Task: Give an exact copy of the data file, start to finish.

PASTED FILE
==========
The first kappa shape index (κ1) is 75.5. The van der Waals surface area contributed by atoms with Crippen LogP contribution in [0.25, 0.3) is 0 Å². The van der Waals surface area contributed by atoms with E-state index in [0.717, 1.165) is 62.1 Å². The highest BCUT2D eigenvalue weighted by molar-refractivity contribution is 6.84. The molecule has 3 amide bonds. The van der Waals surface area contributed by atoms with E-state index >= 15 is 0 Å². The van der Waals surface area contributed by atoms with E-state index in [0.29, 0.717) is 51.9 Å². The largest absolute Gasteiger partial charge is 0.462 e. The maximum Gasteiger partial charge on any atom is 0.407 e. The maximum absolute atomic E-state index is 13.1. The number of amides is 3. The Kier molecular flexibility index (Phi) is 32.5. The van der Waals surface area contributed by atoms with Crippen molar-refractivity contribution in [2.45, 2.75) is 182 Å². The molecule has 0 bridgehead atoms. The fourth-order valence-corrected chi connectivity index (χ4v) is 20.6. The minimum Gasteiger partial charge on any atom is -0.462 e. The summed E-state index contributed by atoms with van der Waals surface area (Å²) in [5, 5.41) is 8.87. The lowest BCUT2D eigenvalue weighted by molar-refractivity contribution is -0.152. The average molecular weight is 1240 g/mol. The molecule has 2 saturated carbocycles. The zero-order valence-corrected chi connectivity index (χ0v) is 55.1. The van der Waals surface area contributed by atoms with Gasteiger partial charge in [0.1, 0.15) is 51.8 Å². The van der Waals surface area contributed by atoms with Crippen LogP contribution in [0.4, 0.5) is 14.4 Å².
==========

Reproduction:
The first kappa shape index (κ1) is 75.5. The van der Waals surface area contributed by atoms with Crippen LogP contribution in [0.25, 0.3) is 0 Å². The van der Waals surface area contributed by atoms with E-state index in [0.717, 1.165) is 62.1 Å². The highest BCUT2D eigenvalue weighted by molar-refractivity contribution is 6.84. The molecule has 3 amide bonds. The van der Waals surface area contributed by atoms with E-state index >= 15 is 0 Å². The van der Waals surface area contributed by atoms with E-state index in [0.29, 0.717) is 51.9 Å². The largest absolute Gasteiger partial charge is 0.462 e. The maximum Gasteiger partial charge on any atom is 0.407 e. The maximum absolute atomic E-state index is 13.1. The number of amides is 3. The Kier molecular flexibility index (Phi) is 32.5. The van der Waals surface area contributed by atoms with Crippen molar-refractivity contribution in [2.45, 2.75) is 182 Å². The molecule has 0 bridgehead atoms. The fourth-order valence-corrected chi connectivity index (χ4v) is 20.6. The minimum Gasteiger partial charge on any atom is -0.462 e. The summed E-state index contributed by atoms with van der Waals surface area (Å²) in [5, 5.41) is 8.87. The lowest BCUT2D eigenvalue weighted by molar-refractivity contribution is -0.152. The average molecular weight is 1240 g/mol. The molecule has 2 saturated carbocycles. The zero-order valence-corrected chi connectivity index (χ0v) is 55.1. The van der Waals surface area contributed by atoms with Gasteiger partial charge in [0.1, 0.15) is 51.8 Å². The van der Waals surface area contributed by atoms with Crippen LogP contribution in [0.4, 0.5) is 14.4 Å².